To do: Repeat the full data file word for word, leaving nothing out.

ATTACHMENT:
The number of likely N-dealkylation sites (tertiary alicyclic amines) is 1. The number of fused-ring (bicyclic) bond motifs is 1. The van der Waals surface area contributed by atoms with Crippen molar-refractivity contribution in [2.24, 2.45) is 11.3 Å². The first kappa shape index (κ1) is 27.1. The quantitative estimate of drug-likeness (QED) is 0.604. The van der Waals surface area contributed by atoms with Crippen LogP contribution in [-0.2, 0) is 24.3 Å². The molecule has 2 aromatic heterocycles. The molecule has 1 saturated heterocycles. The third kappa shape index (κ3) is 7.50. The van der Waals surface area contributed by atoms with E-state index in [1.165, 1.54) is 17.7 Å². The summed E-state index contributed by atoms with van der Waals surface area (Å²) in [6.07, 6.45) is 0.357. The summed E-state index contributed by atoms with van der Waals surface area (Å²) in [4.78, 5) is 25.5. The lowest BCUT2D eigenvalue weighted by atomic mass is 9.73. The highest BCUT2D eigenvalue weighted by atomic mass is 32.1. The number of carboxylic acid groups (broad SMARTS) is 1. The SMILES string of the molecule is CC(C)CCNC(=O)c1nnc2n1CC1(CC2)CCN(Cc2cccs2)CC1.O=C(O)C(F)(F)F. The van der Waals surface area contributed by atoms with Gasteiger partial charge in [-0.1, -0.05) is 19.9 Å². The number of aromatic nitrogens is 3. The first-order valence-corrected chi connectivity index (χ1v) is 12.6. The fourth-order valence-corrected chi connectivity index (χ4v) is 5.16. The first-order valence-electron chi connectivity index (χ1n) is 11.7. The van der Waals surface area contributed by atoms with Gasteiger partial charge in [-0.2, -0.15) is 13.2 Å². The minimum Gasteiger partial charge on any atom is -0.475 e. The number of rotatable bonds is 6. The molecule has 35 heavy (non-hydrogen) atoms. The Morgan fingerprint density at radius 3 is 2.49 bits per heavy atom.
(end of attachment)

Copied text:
The number of likely N-dealkylation sites (tertiary alicyclic amines) is 1. The number of fused-ring (bicyclic) bond motifs is 1. The van der Waals surface area contributed by atoms with Crippen molar-refractivity contribution in [2.24, 2.45) is 11.3 Å². The first kappa shape index (κ1) is 27.1. The quantitative estimate of drug-likeness (QED) is 0.604. The van der Waals surface area contributed by atoms with Crippen LogP contribution in [-0.2, 0) is 24.3 Å². The molecule has 2 aromatic heterocycles. The molecule has 1 saturated heterocycles. The third kappa shape index (κ3) is 7.50. The van der Waals surface area contributed by atoms with E-state index in [1.165, 1.54) is 17.7 Å². The summed E-state index contributed by atoms with van der Waals surface area (Å²) in [6.07, 6.45) is 0.357. The summed E-state index contributed by atoms with van der Waals surface area (Å²) in [4.78, 5) is 25.5. The lowest BCUT2D eigenvalue weighted by atomic mass is 9.73. The highest BCUT2D eigenvalue weighted by atomic mass is 32.1. The number of carboxylic acid groups (broad SMARTS) is 1. The SMILES string of the molecule is CC(C)CCNC(=O)c1nnc2n1CC1(CC2)CCN(Cc2cccs2)CC1.O=C(O)C(F)(F)F. The van der Waals surface area contributed by atoms with Gasteiger partial charge in [-0.1, -0.05) is 19.9 Å². The number of aromatic nitrogens is 3. The first-order valence-corrected chi connectivity index (χ1v) is 12.6. The fourth-order valence-corrected chi connectivity index (χ4v) is 5.16. The first-order valence-electron chi connectivity index (χ1n) is 11.7. The van der Waals surface area contributed by atoms with Gasteiger partial charge in [-0.2, -0.15) is 13.2 Å². The minimum Gasteiger partial charge on any atom is -0.475 e. The number of rotatable bonds is 6. The molecule has 35 heavy (non-hydrogen) atoms. The Morgan fingerprint density at radius 3 is 2.49 bits per heavy atom.